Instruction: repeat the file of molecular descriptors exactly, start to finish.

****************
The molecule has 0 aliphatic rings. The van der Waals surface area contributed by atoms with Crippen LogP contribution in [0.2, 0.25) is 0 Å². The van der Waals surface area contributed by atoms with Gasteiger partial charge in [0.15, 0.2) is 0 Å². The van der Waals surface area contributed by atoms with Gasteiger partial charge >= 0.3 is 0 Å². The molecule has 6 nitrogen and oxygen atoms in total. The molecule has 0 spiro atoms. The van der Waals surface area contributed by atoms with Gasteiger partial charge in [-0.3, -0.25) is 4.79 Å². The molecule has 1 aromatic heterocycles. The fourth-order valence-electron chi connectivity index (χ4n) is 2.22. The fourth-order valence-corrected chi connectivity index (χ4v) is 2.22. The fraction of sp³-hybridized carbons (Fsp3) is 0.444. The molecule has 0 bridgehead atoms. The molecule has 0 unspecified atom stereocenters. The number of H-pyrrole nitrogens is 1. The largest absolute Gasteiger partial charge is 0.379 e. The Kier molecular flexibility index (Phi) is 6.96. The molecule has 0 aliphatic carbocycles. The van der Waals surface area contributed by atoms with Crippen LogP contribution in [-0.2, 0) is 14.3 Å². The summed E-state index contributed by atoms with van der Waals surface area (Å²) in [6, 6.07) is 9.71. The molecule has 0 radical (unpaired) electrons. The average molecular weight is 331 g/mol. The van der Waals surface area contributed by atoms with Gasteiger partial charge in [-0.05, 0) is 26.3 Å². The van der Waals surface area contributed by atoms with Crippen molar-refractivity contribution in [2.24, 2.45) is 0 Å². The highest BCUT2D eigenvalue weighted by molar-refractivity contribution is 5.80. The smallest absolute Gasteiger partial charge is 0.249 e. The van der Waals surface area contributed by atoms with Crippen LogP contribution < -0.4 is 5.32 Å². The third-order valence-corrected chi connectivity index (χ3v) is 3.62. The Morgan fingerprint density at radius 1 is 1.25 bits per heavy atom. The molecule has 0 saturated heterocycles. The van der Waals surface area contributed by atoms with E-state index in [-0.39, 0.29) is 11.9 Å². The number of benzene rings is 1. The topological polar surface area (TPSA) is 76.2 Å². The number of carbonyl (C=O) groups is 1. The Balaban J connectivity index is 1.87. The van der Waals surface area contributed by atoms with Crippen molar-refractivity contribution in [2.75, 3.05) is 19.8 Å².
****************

The molecule has 0 aliphatic rings. The van der Waals surface area contributed by atoms with Crippen LogP contribution in [0.2, 0.25) is 0 Å². The van der Waals surface area contributed by atoms with Gasteiger partial charge in [0.15, 0.2) is 0 Å². The van der Waals surface area contributed by atoms with Gasteiger partial charge >= 0.3 is 0 Å². The molecule has 6 nitrogen and oxygen atoms in total. The molecule has 0 spiro atoms. The van der Waals surface area contributed by atoms with Gasteiger partial charge in [-0.3, -0.25) is 4.79 Å². The molecule has 1 aromatic heterocycles. The fourth-order valence-electron chi connectivity index (χ4n) is 2.22. The fourth-order valence-corrected chi connectivity index (χ4v) is 2.22. The fraction of sp³-hybridized carbons (Fsp3) is 0.444. The molecule has 0 bridgehead atoms. The molecule has 0 unspecified atom stereocenters. The number of H-pyrrole nitrogens is 1. The largest absolute Gasteiger partial charge is 0.379 e. The Kier molecular flexibility index (Phi) is 6.96. The molecule has 0 aliphatic carbocycles. The van der Waals surface area contributed by atoms with Crippen LogP contribution in [-0.2, 0) is 14.3 Å². The summed E-state index contributed by atoms with van der Waals surface area (Å²) in [6, 6.07) is 9.71. The molecule has 0 radical (unpaired) electrons. The average molecular weight is 331 g/mol. The van der Waals surface area contributed by atoms with Gasteiger partial charge in [-0.05, 0) is 26.3 Å². The van der Waals surface area contributed by atoms with Crippen molar-refractivity contribution in [2.24, 2.45) is 0 Å². The highest BCUT2D eigenvalue weighted by molar-refractivity contribution is 5.80. The smallest absolute Gasteiger partial charge is 0.249 e. The van der Waals surface area contributed by atoms with Crippen LogP contribution < -0.4 is 5.32 Å². The third-order valence-corrected chi connectivity index (χ3v) is 3.62. The Morgan fingerprint density at radius 1 is 1.25 bits per heavy atom. The molecule has 0 saturated heterocycles. The van der Waals surface area contributed by atoms with E-state index in [-0.39, 0.29) is 11.9 Å². The number of benzene rings is 1. The topological polar surface area (TPSA) is 76.2 Å². The number of carbonyl (C=O) groups is 1. The Balaban J connectivity index is 1.87. The van der Waals surface area contributed by atoms with Crippen molar-refractivity contribution in [2.75, 3.05) is 19.8 Å².